Wednesday, April 13, 2011
Sidney Lumet, who died this past weekend, was one of my primary influences as a director and this was mostly due to two movies of his: "Dog Day Afternoon" and "Network". I watched both over and over--they were practically on a loop--on the early LA based new movie cable station known as "The Z Channel". Between the ages of ten (when we first subscribed) and fourteen, I was exposed to many new films that probably wouldn't have been typical theater going experiences for most kids that age. I saw all of Robert Altman and John Cassavetes films, Elaine May's "Mikey and Nicky", "Last Tango in Paris", "One Flew Over the Cuckoo's Nest", Paul Mazursky's wonderful "Next Stop Greenwich Village" and Woody Allen in Martin Ritt and Walter Bernstein's riveting blacklist dramedy "The Front". (There were also the cheerful duds of the era which I have a retrospective fondness for largely because I watched them so many times--the lousy Billy Wilder remake of "The Front Page" and the now much better than it seemed at the time Robert Redford/George Roy Hill vehicle "The Great Waldo Pepper". Other losers of the time that the Z Channel brought to my attention included "Mother Jugs and Speed", "The Prisoner of Second Avenue", "11 Harrowhouse" and DePalma's woeful "Obsession".)
But I digress. Sidney Lumet's movies--and the energy he clearly infused into them--were exciting to me in a way that made me feel that I understood what his particular touch was--and what a director could really bring to a good piece of writing. Oddly he was the second director to truly make me see the role of the director, the first being Frank Capra. Though I didn't put it together at the time, I now see that the two had in common their sense of pace--of relentless forward motion, as well as a love and relish of actors--or performance--that somehow transmuted itself to the screen. There was a no-nonsense briskness to their storytelling that I found clear, forceful and inspiring. They were both short guys too. Whatever.
Cut to New York City, 1980. I am sixteen years old and its the beginning of a hot summer in the city. I hear that Lumet is preparing to shoot a big cop movie. What better summer job for me than as some sort of assistant to the great director? I have no resume to speak of so instead I compose a letter. In it I discuss his work, dissect what I most enjoy about it and offer my services. I find his office address--it was on West 56th Street as I recall--and send it off. No response is forthcoming. Being a self-confident youth (and I have to wonder at this late date--where did all that self-confidence go?) I assume that he simply didn't receive the letter. I write out another one and go to the office to hand-deliver it. There is nobody there when I ring the bell at the shabby little building from where the director operates. (I remember liking that Lumet--a proletariet sort of character--chose to have an office in a crap building). So what to do?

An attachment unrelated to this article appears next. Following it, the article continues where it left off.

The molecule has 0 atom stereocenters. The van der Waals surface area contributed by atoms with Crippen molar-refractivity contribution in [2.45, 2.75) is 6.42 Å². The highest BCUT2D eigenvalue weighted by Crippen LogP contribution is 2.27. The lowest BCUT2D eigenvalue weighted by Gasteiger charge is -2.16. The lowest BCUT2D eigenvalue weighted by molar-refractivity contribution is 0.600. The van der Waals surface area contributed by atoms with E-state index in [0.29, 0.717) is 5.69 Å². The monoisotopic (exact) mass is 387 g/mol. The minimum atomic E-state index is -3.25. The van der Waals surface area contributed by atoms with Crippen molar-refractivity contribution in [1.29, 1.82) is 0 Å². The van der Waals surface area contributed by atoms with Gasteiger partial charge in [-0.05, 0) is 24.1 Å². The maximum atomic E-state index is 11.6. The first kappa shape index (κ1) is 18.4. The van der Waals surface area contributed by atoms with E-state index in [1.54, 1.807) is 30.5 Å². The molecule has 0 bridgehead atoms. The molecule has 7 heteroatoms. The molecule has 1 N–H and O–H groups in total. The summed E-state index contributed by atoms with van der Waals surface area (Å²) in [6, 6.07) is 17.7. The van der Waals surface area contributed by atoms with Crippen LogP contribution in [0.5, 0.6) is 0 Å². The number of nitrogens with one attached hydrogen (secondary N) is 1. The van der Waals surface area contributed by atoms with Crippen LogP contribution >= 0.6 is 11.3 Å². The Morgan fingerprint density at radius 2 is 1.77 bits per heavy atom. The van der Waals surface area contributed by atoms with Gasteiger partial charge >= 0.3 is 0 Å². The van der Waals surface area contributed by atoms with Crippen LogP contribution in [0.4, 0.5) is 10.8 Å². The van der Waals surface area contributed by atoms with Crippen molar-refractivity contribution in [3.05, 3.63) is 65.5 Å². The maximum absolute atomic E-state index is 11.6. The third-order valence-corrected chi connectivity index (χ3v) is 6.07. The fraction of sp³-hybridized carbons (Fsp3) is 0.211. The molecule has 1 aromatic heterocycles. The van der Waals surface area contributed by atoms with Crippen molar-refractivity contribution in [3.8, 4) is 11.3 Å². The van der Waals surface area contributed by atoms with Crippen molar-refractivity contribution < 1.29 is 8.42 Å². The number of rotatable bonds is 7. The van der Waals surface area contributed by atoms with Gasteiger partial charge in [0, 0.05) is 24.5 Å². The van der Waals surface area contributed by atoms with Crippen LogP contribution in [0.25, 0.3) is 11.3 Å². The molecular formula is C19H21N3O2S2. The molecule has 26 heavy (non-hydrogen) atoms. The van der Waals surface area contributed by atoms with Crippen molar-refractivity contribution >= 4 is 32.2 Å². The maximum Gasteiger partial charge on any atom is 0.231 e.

What else? I stalked him. Like Chapman waiting for Lennon, I lurked in a nearby doorway awaiting the object of my fascinations arrival, letter in hand. I remember the humidity, the smell of the nearby Sabrette stand, the odd feeling of sort-of knowing that what I was doing was sort-of not normal. But I wanted to make movies, wanted to make movies in New York, wanted to make movies like "Dog Day Afternoon" and "Network"--and so what better thing to do then stalk Sidney Lumet?
After a couple of hours of inactivity, I was suddenly suprised to see a small blur coming toward me. It was Lumet. He walked fast, was talking faster and was accompanied by somebody who was trying to jot down what he was saying on a pad. Lumet was short, wore glasses and was smoking a cigarette. His pace was so determined, so forward-moving, that I realized that there was no way I was going to be able to stop him, interrupt him, and make my pitch. As he slammed open the front door of the building that housed his office (taking no notice of me whatsover) I heard him say the following words:
"See, that was George Segal and his death fantasy, nothing else, just bullshit, and I didn't buy it."
And then he was gone. I have puzzled over that random sentence for thirty years now and have never been able to find a context for it. What was he talking about--a script that George Segal wrote or wanted to make? A choice that he made as an actor that Lumet disliked? An argument or a late night conversation the two men had in a house in Easthampton, Long Island?
I never did give him the letter and didn't get to work on the movie, which proved to be "Prince Of The City". In a sense it didn't really matter. The view of him striding along, a reporter (so I surmised) tailing him, jabbering away, dropping a famous (at that time) actor's name and heading into the shabby confines of his midtown sanctuary was, I suppose, enough. Certainly the memory of that day is startlingly fresh to me still. So it must have been all I was truly looking for--a glimpse of what somebody whom I admired actually was like, of who they were in the flesh. Not much of a story, I'm afraid. Oh the hell with it. It's my memory, my blog, and I'll stick by it.
My next (and last) encounter with Sidney was more direct and much more satisfying. It took place twenty some years later and this time I behaved like something resembling a normal human being. Tune in on Friday for "Me and Sidney Part Deux." Meanwhile:
Posted by Raymond De Felitta at 1:35 PM